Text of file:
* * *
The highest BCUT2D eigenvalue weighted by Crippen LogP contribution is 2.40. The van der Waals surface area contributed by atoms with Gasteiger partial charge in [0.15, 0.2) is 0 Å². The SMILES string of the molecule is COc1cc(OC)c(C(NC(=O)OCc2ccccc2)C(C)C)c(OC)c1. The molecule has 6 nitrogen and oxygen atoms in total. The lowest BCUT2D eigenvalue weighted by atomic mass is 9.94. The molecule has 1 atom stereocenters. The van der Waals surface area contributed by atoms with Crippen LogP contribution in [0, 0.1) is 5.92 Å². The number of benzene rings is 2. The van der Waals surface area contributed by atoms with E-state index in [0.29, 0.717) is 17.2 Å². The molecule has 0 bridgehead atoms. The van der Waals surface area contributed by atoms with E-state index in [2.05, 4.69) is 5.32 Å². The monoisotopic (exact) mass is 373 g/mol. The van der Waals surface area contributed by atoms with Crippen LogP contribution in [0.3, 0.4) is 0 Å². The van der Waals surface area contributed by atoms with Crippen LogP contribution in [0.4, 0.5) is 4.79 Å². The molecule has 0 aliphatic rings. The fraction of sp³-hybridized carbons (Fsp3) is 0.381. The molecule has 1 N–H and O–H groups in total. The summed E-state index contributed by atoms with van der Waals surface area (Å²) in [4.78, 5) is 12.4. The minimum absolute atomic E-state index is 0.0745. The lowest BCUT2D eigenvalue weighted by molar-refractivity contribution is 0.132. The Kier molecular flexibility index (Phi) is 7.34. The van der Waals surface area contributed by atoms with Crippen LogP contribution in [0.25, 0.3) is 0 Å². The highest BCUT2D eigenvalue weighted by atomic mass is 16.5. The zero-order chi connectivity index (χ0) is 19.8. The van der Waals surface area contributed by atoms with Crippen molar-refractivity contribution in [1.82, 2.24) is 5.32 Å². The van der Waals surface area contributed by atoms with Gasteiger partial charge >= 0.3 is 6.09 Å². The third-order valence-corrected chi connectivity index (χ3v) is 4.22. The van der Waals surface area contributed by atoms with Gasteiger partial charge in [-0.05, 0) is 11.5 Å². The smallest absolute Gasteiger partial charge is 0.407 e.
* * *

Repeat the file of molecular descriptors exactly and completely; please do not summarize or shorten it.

The highest BCUT2D eigenvalue weighted by Crippen LogP contribution is 2.40. The van der Waals surface area contributed by atoms with Gasteiger partial charge in [0.15, 0.2) is 0 Å². The SMILES string of the molecule is COc1cc(OC)c(C(NC(=O)OCc2ccccc2)C(C)C)c(OC)c1. The molecule has 6 nitrogen and oxygen atoms in total. The lowest BCUT2D eigenvalue weighted by atomic mass is 9.94. The molecule has 1 atom stereocenters. The van der Waals surface area contributed by atoms with Crippen LogP contribution in [0, 0.1) is 5.92 Å². The number of benzene rings is 2. The van der Waals surface area contributed by atoms with E-state index in [0.29, 0.717) is 17.2 Å². The molecule has 0 bridgehead atoms. The van der Waals surface area contributed by atoms with E-state index in [2.05, 4.69) is 5.32 Å². The monoisotopic (exact) mass is 373 g/mol. The van der Waals surface area contributed by atoms with Crippen LogP contribution in [0.3, 0.4) is 0 Å². The van der Waals surface area contributed by atoms with Crippen LogP contribution in [0.4, 0.5) is 4.79 Å². The molecule has 0 aliphatic rings. The fraction of sp³-hybridized carbons (Fsp3) is 0.381. The molecule has 1 N–H and O–H groups in total. The summed E-state index contributed by atoms with van der Waals surface area (Å²) in [4.78, 5) is 12.4. The minimum absolute atomic E-state index is 0.0745. The lowest BCUT2D eigenvalue weighted by molar-refractivity contribution is 0.132. The Kier molecular flexibility index (Phi) is 7.34. The van der Waals surface area contributed by atoms with Crippen LogP contribution in [0.25, 0.3) is 0 Å². The highest BCUT2D eigenvalue weighted by atomic mass is 16.5. The zero-order chi connectivity index (χ0) is 19.8. The van der Waals surface area contributed by atoms with Crippen molar-refractivity contribution in [1.82, 2.24) is 5.32 Å². The van der Waals surface area contributed by atoms with Gasteiger partial charge >= 0.3 is 6.09 Å². The third-order valence-corrected chi connectivity index (χ3v) is 4.22. The van der Waals surface area contributed by atoms with Gasteiger partial charge in [-0.05, 0) is 11.5 Å². The smallest absolute Gasteiger partial charge is 0.407 e.